Photo by Doug Pensinger/Getty Images
By Josh Greene
Sadly, great stories don’t always come with ideal endings. The 2011 Arizona Diamondbacks are proof of that.
The team that many said had no shot this season gave it their best one en route to winning 94 games and the National League Western Division title. While that was obviously a more-than-surprising (and welcome) turn of events, what transpired less than 18 hours after their season ended in Milwaukee with decisive Game 5 of the NLDS was even more so.
Regardless of the sport, post-elimination locker cleanouts usually have all the understandable enthusiasm of a wake. A season’s rigorous, daily routine is abruptly pared down to some goodbye handshakes and the screech of packing-tape guns to seal up soon-to-be-mailed boxes of personal mementos.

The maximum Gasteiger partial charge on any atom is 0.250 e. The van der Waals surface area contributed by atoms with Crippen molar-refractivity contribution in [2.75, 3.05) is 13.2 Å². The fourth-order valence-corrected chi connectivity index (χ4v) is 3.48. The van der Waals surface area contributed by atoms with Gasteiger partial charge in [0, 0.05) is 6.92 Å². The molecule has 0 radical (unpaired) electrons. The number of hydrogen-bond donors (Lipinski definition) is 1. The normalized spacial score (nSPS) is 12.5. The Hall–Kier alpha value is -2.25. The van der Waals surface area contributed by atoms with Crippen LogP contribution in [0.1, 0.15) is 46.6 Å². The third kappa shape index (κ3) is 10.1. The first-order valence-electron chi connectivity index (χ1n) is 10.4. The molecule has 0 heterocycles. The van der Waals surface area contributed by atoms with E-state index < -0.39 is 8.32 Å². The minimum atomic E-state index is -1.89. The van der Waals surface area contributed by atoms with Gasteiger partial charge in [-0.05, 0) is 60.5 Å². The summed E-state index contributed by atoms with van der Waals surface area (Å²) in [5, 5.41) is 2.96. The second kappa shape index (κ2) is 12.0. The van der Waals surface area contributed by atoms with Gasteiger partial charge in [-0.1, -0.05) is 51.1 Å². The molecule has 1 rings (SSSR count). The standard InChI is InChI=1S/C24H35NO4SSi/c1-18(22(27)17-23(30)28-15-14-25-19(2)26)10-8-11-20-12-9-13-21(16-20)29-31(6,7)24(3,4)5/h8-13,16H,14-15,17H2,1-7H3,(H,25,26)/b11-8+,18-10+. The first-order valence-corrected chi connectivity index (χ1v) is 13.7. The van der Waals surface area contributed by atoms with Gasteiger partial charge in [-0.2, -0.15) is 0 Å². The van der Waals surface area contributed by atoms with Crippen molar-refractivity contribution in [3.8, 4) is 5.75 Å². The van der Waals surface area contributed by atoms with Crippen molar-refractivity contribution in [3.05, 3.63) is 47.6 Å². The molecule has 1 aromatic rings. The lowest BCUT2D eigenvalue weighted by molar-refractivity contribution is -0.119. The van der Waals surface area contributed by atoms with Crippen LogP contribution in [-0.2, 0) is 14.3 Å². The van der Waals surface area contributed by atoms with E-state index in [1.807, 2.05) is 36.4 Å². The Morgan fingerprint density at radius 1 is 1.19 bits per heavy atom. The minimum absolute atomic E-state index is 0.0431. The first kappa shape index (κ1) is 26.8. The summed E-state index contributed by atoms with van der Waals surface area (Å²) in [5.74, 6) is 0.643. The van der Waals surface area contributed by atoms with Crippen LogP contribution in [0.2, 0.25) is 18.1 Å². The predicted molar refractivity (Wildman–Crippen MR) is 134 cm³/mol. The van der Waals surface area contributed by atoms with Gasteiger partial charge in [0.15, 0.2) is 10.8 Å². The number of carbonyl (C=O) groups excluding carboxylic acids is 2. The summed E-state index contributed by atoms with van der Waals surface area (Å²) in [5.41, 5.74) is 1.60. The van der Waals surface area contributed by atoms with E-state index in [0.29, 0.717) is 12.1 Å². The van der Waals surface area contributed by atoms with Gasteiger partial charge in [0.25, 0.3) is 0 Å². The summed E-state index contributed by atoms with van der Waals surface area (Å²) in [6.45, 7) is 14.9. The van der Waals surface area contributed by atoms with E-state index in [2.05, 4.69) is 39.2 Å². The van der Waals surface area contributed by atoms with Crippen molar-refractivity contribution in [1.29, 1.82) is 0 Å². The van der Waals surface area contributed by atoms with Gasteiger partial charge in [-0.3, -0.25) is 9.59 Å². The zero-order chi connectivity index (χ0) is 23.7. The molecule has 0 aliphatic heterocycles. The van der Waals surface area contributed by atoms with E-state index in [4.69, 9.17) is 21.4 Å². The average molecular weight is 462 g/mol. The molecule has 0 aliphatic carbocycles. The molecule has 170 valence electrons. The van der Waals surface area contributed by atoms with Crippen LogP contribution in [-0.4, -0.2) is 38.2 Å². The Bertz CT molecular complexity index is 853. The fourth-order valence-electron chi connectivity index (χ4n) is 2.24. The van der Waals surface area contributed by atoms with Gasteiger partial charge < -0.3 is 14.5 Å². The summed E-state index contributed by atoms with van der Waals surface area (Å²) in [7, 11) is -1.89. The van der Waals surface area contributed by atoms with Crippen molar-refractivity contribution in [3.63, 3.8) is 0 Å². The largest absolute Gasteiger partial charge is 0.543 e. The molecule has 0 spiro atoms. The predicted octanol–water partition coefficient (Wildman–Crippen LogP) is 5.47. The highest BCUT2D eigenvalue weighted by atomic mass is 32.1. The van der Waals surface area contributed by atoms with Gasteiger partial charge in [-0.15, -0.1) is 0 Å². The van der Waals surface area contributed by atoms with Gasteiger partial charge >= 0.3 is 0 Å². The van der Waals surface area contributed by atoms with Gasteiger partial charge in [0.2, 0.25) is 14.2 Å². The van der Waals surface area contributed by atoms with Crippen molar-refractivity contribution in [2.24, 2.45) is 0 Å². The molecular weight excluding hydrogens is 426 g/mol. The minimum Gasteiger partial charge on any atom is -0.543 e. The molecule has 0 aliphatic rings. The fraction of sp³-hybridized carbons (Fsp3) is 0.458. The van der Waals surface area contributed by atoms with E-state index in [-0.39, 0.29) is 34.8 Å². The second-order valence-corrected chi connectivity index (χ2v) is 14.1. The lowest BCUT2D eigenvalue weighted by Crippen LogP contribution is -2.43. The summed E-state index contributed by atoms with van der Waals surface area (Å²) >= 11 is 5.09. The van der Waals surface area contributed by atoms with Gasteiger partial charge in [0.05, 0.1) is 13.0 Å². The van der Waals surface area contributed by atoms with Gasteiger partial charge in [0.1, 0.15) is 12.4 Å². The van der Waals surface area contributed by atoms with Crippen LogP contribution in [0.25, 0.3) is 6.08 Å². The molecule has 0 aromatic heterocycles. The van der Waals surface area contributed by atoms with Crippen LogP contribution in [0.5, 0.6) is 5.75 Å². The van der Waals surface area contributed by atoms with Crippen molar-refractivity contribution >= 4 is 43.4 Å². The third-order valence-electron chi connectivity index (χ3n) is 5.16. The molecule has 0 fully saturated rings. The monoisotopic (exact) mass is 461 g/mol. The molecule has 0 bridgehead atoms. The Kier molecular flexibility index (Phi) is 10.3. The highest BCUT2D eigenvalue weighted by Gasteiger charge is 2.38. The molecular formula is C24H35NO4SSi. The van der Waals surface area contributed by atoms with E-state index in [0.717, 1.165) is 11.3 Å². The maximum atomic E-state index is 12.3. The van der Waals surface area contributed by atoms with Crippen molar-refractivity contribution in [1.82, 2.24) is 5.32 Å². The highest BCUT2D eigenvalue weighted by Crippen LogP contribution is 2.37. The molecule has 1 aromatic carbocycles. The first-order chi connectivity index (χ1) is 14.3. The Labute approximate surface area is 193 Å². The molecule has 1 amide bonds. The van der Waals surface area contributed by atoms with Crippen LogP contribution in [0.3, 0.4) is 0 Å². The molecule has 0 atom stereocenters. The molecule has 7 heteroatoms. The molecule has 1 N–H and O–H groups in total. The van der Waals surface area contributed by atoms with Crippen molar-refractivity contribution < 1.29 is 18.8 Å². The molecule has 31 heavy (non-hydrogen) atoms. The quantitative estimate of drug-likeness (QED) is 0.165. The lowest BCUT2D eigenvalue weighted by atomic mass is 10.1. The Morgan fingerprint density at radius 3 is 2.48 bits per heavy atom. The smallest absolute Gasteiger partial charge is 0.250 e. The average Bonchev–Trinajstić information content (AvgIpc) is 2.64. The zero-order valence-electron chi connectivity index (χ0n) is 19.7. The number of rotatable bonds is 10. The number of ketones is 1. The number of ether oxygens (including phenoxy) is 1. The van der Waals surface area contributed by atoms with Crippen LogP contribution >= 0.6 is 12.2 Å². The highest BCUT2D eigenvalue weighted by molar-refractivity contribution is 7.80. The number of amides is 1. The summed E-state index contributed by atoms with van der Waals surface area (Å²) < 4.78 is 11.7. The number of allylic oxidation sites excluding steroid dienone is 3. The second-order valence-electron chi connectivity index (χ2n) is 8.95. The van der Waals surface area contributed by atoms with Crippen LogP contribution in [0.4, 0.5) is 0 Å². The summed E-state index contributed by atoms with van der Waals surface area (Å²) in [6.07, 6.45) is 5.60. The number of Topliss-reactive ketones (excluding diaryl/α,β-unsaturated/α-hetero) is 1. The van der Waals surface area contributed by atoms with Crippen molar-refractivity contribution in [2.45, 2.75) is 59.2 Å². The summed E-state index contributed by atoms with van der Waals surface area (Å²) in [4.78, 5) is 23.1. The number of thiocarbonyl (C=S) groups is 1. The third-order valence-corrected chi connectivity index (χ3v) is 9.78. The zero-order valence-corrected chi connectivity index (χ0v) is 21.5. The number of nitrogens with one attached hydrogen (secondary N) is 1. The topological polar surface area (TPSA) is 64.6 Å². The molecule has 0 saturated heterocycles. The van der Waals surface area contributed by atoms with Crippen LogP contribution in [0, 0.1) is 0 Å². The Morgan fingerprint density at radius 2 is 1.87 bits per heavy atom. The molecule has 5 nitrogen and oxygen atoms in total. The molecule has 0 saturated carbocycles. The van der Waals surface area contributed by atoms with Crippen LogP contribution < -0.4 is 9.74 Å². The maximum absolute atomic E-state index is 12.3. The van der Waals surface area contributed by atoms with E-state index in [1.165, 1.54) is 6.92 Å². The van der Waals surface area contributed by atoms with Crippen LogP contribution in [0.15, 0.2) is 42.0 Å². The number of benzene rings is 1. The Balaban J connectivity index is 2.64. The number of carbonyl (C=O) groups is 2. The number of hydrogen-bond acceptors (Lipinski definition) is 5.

But there was a more prevalent happening in the D-backs’ clubhouse Saturday. There was optimism. A wave of it enveloped the overall finality of the situation, giving off not an eagerness to race into the offseason, but instead an eagerness to race into next season.
Inevitably with this game, some of the faces that made 2011 a success for the D-backs could give way to a few new ones come Opening Day 2012, but the building blocks are there, and knowing Executive Vice President and General Manager Kevin Towers, construction for next year has already begun.
One of the few downsides heading into next season is that there will be no flying under the radar for this team, especially coming off this year’s accomplishments. With a proven 20-game winner on the mound, a revitalized bullpen, All-Star-worthy talent and a never-say-die attitude up and down the roster, the rest of the National League will already know full well what the D-backs are capable of on the field. The big question is whether those other teams will be able to do anything about it.